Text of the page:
I was a bit late to the party when it came to discovering the work of Jonathan Janz. As a result, I totally missed The Sorrows when it was originally published by Samhain Publishing in 2012. When Samhain ceased operations in 2017, many great works went out of print, including this debut from one of the most popular horror writers working today.
Last year I read my first Jonathan Janz story titled Children of the Dark. I absolutely loved it. Janz expertly fused together a gruesome horror story and a nostalgic coming-of-age tale. The monsters in that book—the lithe, tall, insatiably hungry Wendigos—were a formidable enemy that I enjoyed reading about as they went on a blood-soaked rampage.
Jonathan Janz’s name is everywhere lately. With Flame Tree Press sneaking up out of nowhere and snatching his back catalog, and his most recent effort The Siren and Specter making the rounds of Twitter feeds and Instagram posts alike, he’s hard to ignore. It was only a matter of time before I broke down and read my first Janz. The Nightmare Girl was the book that deflowered this Janz virgin.
It was almost two years ago Jonathan Janz first came to my attention. I kept hearing about his novel, Children of the Dark. This is what I said in my review of that work: “This is one time where all of the hype was dead on.“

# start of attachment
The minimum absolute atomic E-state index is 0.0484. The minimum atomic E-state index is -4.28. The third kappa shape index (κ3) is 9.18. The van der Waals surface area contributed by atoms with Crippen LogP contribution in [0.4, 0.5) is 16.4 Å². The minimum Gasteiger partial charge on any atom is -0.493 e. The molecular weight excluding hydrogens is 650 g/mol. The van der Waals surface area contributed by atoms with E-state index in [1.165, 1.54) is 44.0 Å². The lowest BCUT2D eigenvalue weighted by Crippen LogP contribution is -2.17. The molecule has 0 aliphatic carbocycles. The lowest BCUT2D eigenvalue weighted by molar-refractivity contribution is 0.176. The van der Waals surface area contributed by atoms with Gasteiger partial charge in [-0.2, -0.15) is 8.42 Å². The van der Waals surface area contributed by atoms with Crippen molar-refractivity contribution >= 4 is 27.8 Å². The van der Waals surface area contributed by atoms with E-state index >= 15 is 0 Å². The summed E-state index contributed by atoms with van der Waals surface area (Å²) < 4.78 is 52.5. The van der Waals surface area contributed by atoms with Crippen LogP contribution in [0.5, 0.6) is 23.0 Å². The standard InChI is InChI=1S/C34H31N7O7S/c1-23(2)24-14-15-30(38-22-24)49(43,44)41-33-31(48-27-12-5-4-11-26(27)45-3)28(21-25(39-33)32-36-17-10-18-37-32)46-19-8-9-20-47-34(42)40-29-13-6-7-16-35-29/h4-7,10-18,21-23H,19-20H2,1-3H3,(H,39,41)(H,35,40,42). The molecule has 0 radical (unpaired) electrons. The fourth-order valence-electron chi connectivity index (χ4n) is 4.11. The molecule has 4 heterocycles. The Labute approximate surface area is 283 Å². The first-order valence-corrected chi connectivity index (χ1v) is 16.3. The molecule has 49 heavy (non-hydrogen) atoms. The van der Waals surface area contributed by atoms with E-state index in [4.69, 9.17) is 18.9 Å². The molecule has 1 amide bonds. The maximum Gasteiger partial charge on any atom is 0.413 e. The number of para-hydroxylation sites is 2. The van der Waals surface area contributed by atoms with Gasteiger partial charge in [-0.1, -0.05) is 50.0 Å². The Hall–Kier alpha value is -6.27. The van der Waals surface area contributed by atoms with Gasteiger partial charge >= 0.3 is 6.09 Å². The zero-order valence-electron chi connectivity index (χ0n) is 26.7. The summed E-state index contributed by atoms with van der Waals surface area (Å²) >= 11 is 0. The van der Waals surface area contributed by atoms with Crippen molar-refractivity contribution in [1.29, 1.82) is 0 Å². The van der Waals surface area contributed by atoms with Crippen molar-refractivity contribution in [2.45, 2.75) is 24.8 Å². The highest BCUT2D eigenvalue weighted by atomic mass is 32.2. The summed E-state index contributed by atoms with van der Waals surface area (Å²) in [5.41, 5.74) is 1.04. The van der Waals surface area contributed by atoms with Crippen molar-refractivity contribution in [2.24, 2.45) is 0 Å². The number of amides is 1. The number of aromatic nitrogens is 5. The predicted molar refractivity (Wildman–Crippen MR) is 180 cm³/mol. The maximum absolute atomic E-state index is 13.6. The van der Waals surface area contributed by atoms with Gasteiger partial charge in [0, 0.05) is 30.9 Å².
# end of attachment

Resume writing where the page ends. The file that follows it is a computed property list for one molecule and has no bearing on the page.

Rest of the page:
I lived a good chunk of my childhood on a small, rural road. All of the homes had families and were fairly well-kempt, so my siblings and my best buddy who lived next door didn’t really have a typical “haunted house” to be afraid of; but that didn’t keep us from concocting weird stories about the surrounding property. That creepy orchard up the hill? A kid my mom used to babysit for convinced us that he had seen a severed hand from World War II hanging from a tree up there (yep, from that famous WWII battle fought in Upstate New York, of course). Then there was the turnaround where I swear I saw a UFO land one night (okay, maybe that was just a dream). When you’re a kid, your imagination runs wild, and seemingly innocuous places can transform into terrifying locales. Jonathan Janz can relate—he read a story back in seventh grade that touched on just that idea, a story that stuck with him and put him on a path to creating strange stories of his own.
Reviews for Children of the Dark, the new novel from Jonathan Janz via Sinister Grin Press, have been flowing freely for the last couple of weeks, and if I’ve seen one reference to Stephen King’s “The Body” or Robert McCammon’s Boy’s Life, I’ve seen a dozen. Each time I’d think, if I was Jonathan Janz I might ask people to ease back on that, because…talk about setting expectations on “High.”
Then I dug into the book itself and, well, I can see where those other reviewers are coming from.